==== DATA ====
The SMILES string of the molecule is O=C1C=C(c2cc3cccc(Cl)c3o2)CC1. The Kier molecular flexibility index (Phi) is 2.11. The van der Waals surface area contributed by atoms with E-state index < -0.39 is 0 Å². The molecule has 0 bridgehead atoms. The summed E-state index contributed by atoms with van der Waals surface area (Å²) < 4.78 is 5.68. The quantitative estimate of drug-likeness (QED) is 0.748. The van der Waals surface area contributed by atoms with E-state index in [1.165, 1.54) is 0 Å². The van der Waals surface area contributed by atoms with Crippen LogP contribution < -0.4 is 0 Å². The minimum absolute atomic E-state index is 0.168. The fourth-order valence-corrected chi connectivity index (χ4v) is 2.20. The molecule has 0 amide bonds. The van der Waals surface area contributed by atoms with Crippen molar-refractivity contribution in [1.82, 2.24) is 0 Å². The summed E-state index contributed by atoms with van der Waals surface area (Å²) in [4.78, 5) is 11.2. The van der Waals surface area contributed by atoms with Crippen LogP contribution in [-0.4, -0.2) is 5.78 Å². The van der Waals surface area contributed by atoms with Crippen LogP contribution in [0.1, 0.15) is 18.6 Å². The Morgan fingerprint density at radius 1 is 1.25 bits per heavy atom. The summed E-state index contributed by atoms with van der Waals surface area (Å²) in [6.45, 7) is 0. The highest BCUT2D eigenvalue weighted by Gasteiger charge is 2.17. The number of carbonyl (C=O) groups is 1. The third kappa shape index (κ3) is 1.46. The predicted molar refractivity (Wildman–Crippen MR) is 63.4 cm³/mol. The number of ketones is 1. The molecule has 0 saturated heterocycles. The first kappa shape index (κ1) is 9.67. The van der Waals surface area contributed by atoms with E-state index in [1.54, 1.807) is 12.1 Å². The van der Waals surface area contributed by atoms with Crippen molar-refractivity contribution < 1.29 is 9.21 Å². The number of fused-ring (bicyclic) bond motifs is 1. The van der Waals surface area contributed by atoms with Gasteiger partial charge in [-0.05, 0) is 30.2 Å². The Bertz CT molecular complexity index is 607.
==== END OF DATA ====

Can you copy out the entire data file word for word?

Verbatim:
The SMILES string of the molecule is O=C1C=C(c2cc3cccc(Cl)c3o2)CC1. The Kier molecular flexibility index (Phi) is 2.11. The van der Waals surface area contributed by atoms with E-state index < -0.39 is 0 Å². The molecule has 0 bridgehead atoms. The summed E-state index contributed by atoms with van der Waals surface area (Å²) < 4.78 is 5.68. The quantitative estimate of drug-likeness (QED) is 0.748. The van der Waals surface area contributed by atoms with E-state index in [1.165, 1.54) is 0 Å². The van der Waals surface area contributed by atoms with Crippen LogP contribution < -0.4 is 0 Å². The minimum absolute atomic E-state index is 0.168. The fourth-order valence-corrected chi connectivity index (χ4v) is 2.20. The molecule has 0 amide bonds. The van der Waals surface area contributed by atoms with Crippen molar-refractivity contribution in [1.82, 2.24) is 0 Å². The summed E-state index contributed by atoms with van der Waals surface area (Å²) in [4.78, 5) is 11.2. The van der Waals surface area contributed by atoms with Crippen LogP contribution in [-0.4, -0.2) is 5.78 Å². The van der Waals surface area contributed by atoms with Crippen LogP contribution in [0.1, 0.15) is 18.6 Å². The Morgan fingerprint density at radius 1 is 1.25 bits per heavy atom. The summed E-state index contributed by atoms with van der Waals surface area (Å²) in [6.45, 7) is 0. The highest BCUT2D eigenvalue weighted by Gasteiger charge is 2.17. The number of carbonyl (C=O) groups is 1. The third kappa shape index (κ3) is 1.46. The predicted molar refractivity (Wildman–Crippen MR) is 63.4 cm³/mol. The number of ketones is 1. The molecule has 0 saturated heterocycles. The first kappa shape index (κ1) is 9.67. The van der Waals surface area contributed by atoms with E-state index in [1.54, 1.807) is 12.1 Å². The van der Waals surface area contributed by atoms with Crippen molar-refractivity contribution < 1.29 is 9.21 Å². The number of fused-ring (bicyclic) bond motifs is 1. The van der Waals surface area contributed by atoms with Gasteiger partial charge in [-0.05, 0) is 30.2 Å². The Bertz CT molecular complexity index is 607.